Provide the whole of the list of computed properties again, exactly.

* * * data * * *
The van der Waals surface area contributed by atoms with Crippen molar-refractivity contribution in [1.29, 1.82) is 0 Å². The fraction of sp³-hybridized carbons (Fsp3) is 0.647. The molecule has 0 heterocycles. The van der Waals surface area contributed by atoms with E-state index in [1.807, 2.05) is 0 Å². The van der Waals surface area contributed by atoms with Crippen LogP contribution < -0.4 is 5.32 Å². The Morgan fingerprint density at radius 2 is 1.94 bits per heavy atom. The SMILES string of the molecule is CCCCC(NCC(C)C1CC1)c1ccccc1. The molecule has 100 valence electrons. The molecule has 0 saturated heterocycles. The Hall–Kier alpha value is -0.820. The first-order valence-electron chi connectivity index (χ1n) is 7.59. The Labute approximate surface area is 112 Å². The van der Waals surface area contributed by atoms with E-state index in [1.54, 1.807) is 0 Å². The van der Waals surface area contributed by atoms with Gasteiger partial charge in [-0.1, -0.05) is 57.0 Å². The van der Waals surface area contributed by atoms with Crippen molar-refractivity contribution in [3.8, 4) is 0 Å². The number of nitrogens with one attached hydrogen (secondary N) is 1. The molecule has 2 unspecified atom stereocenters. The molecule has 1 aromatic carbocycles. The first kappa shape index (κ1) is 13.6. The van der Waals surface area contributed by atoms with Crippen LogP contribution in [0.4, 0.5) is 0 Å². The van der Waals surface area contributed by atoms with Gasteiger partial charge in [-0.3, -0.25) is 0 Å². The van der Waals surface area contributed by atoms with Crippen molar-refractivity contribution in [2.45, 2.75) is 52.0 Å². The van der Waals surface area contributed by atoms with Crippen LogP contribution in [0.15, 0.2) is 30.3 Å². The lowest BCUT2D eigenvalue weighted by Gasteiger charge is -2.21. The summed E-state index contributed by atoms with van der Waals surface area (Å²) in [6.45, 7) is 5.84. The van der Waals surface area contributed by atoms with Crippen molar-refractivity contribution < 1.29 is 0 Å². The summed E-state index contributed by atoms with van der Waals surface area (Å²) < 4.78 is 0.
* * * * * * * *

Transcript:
The van der Waals surface area contributed by atoms with Crippen molar-refractivity contribution in [1.29, 1.82) is 0 Å². The fraction of sp³-hybridized carbons (Fsp3) is 0.647. The molecule has 0 heterocycles. The van der Waals surface area contributed by atoms with E-state index in [1.807, 2.05) is 0 Å². The van der Waals surface area contributed by atoms with Crippen LogP contribution < -0.4 is 5.32 Å². The Morgan fingerprint density at radius 2 is 1.94 bits per heavy atom. The SMILES string of the molecule is CCCCC(NCC(C)C1CC1)c1ccccc1. The molecule has 100 valence electrons. The molecule has 0 saturated heterocycles. The Hall–Kier alpha value is -0.820. The first-order valence-electron chi connectivity index (χ1n) is 7.59. The Labute approximate surface area is 112 Å². The van der Waals surface area contributed by atoms with E-state index in [1.54, 1.807) is 0 Å². The van der Waals surface area contributed by atoms with Gasteiger partial charge in [-0.1, -0.05) is 57.0 Å². The van der Waals surface area contributed by atoms with Crippen molar-refractivity contribution in [3.8, 4) is 0 Å². The number of nitrogens with one attached hydrogen (secondary N) is 1. The molecule has 2 unspecified atom stereocenters. The molecule has 1 aromatic carbocycles. The first kappa shape index (κ1) is 13.6. The van der Waals surface area contributed by atoms with Crippen LogP contribution in [0.4, 0.5) is 0 Å². The van der Waals surface area contributed by atoms with Gasteiger partial charge in [-0.3, -0.25) is 0 Å². The van der Waals surface area contributed by atoms with Crippen molar-refractivity contribution in [2.45, 2.75) is 52.0 Å². The van der Waals surface area contributed by atoms with Crippen LogP contribution in [0.15, 0.2) is 30.3 Å². The lowest BCUT2D eigenvalue weighted by Gasteiger charge is -2.21. The summed E-state index contributed by atoms with van der Waals surface area (Å²) in [6.45, 7) is 5.84. The van der Waals surface area contributed by atoms with Crippen molar-refractivity contribution < 1.29 is 0 Å². The summed E-state index contributed by atoms with van der Waals surface area (Å²) < 4.78 is 0.